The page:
“Being deaf can become somewhat isolating, especially when others do not know my language,” said Chris Wood, founder of the American Sign Language teaching video series called Sign Like Me. “My hope and dream is that I can help as many people as possible learn ASL to be able to say ‘hi’ to a deaf person at the store, work with a deaf person at their job, or connect with a loved one through American Sign Language.”
Driven by connection and compassion, Wood, a BYU-Hawaii alumni who is deaf, shared how he hopes his Sign Like Me videos will teach simple sign language phrases to anyone interested in learning.
His website, SignLikeMe.com, hosts hundreds of short beginning ASL lessons. “You can fit learning a language into a busy schedule and still make a difference,” Chris said.
Chris’ little brother, Halston Wood, a sophomore studying TESOL, said, “There are families out in the middle of nowhere with a deaf child, nowhere near a deaf community to learn ASL, so Sign Like Me could help these families communicate and grow closer! There are so many possibilities with the impact it could have, from career options, to new friends, and even meeting your new spouse.”
Halston served his mission in the Washington D.C. North mission Spanish speaking, but he said he ended up teaching in ASL as well. During this time, he said he truly felt like sign language was almost his first language.
“I love his videos! They are a great way to pick up some ASL,” said Halston. “Now the impact could be bigger than you could imagine, and I'm not talking about millions of people knowing about this. I'm talking about the personal impact it could have on people.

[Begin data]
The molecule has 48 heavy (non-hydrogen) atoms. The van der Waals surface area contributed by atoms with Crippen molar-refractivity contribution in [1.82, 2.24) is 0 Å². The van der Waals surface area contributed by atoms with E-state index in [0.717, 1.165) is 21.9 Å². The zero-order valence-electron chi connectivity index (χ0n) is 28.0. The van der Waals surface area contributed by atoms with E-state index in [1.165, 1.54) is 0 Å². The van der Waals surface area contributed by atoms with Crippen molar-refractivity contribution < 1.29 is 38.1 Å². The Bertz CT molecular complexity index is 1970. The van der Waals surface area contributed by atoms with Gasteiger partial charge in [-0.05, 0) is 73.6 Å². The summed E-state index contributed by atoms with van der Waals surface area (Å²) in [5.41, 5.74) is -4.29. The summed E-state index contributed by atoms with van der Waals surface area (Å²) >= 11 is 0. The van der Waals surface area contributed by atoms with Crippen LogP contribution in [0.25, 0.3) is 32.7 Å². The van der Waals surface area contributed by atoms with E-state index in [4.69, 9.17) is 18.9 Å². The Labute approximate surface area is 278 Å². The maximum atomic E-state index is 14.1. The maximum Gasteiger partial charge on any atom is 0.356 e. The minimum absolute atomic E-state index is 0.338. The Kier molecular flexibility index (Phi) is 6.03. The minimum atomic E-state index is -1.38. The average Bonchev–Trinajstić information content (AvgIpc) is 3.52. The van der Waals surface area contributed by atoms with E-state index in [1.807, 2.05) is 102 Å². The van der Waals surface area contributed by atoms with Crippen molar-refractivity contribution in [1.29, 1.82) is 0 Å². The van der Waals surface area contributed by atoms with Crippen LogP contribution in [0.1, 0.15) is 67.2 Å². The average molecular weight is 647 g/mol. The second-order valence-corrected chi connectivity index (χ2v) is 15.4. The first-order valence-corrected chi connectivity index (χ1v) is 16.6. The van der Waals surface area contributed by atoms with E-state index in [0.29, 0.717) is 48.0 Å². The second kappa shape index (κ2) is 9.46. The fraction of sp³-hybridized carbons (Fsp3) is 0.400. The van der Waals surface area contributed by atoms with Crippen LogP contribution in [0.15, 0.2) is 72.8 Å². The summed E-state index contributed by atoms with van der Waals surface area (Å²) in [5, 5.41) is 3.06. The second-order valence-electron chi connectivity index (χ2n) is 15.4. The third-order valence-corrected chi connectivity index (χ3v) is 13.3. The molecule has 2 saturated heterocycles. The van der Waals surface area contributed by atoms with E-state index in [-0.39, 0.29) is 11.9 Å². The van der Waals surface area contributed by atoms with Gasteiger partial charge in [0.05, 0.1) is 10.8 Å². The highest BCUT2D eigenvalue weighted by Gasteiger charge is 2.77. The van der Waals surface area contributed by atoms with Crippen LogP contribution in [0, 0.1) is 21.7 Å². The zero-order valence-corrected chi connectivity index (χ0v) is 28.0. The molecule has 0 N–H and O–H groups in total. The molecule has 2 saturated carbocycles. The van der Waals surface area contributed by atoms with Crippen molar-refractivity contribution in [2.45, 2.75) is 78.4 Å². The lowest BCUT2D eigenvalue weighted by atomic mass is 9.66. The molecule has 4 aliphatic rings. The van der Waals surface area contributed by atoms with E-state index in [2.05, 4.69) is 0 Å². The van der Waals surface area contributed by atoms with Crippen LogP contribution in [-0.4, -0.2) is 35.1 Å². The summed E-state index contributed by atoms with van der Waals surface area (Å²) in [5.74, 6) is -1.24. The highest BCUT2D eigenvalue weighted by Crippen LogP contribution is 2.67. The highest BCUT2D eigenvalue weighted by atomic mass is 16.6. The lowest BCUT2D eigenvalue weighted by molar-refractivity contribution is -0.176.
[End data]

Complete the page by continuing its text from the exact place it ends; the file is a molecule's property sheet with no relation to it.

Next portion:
Chris grew up in Orange County, California. His parents are hearing, and when Chris reached the age of one and a half, his parents discovered he was deaf. They were not quite sure what to do but they made the effort to learn and teach him sign language. This effort on his parent’s part contributed significantly to his success later on in life, said Chris.
“This gave me so much confidence as a kid because I could communicate in a language I could understand. I was also able to reach out to hearing friends and neighbors and teach them a few signs so that we could play together.”
This confidence led Chris to gain a passion for teaching those around him ASL. Chris served a mission in Tuscan, Arizona and later graduated from BYUH while playing for the school’s soccer team. Chris was the founder and president of the first ASL program at BYUH. His wife learned ASL without taking any formal classes.
When asked about his life after graduation, Chris expressed his passion for teaching and how he hopes to reach more people through Sign Like Me.
You can watch his videos at SignLikeMe.com and follow it on Facebook to see a daily ASL lesson “pop up in your feed,” Chris added.